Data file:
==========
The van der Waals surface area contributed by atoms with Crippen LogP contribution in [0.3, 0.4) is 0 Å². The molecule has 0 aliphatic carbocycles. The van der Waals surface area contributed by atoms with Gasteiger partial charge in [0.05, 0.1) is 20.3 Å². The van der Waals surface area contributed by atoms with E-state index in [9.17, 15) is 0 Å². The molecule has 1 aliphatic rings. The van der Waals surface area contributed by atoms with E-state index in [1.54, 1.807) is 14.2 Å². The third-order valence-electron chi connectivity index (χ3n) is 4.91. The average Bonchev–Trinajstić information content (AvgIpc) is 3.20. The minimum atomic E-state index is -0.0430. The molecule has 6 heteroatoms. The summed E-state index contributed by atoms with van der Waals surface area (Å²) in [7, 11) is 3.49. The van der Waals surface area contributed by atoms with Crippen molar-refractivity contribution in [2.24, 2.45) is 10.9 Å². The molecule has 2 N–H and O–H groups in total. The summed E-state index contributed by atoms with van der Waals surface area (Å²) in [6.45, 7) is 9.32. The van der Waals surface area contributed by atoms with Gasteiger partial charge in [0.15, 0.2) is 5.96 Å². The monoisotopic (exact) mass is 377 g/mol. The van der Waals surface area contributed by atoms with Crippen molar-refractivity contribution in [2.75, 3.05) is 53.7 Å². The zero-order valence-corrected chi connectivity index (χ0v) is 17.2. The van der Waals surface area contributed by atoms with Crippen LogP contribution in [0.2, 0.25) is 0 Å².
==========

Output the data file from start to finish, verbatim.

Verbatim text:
The van der Waals surface area contributed by atoms with Crippen LogP contribution in [0.3, 0.4) is 0 Å². The molecule has 0 aliphatic carbocycles. The van der Waals surface area contributed by atoms with Gasteiger partial charge in [0.05, 0.1) is 20.3 Å². The van der Waals surface area contributed by atoms with E-state index in [9.17, 15) is 0 Å². The molecule has 1 aliphatic rings. The van der Waals surface area contributed by atoms with E-state index in [1.54, 1.807) is 14.2 Å². The third-order valence-electron chi connectivity index (χ3n) is 4.91. The average Bonchev–Trinajstić information content (AvgIpc) is 3.20. The minimum atomic E-state index is -0.0430. The molecule has 6 heteroatoms. The summed E-state index contributed by atoms with van der Waals surface area (Å²) in [7, 11) is 3.49. The van der Waals surface area contributed by atoms with Crippen molar-refractivity contribution in [2.24, 2.45) is 10.9 Å². The molecule has 2 N–H and O–H groups in total. The summed E-state index contributed by atoms with van der Waals surface area (Å²) in [6.45, 7) is 9.32. The van der Waals surface area contributed by atoms with Gasteiger partial charge in [0.15, 0.2) is 5.96 Å². The monoisotopic (exact) mass is 377 g/mol. The van der Waals surface area contributed by atoms with Crippen molar-refractivity contribution in [2.75, 3.05) is 53.7 Å². The zero-order valence-corrected chi connectivity index (χ0v) is 17.2. The van der Waals surface area contributed by atoms with Crippen LogP contribution in [0.2, 0.25) is 0 Å².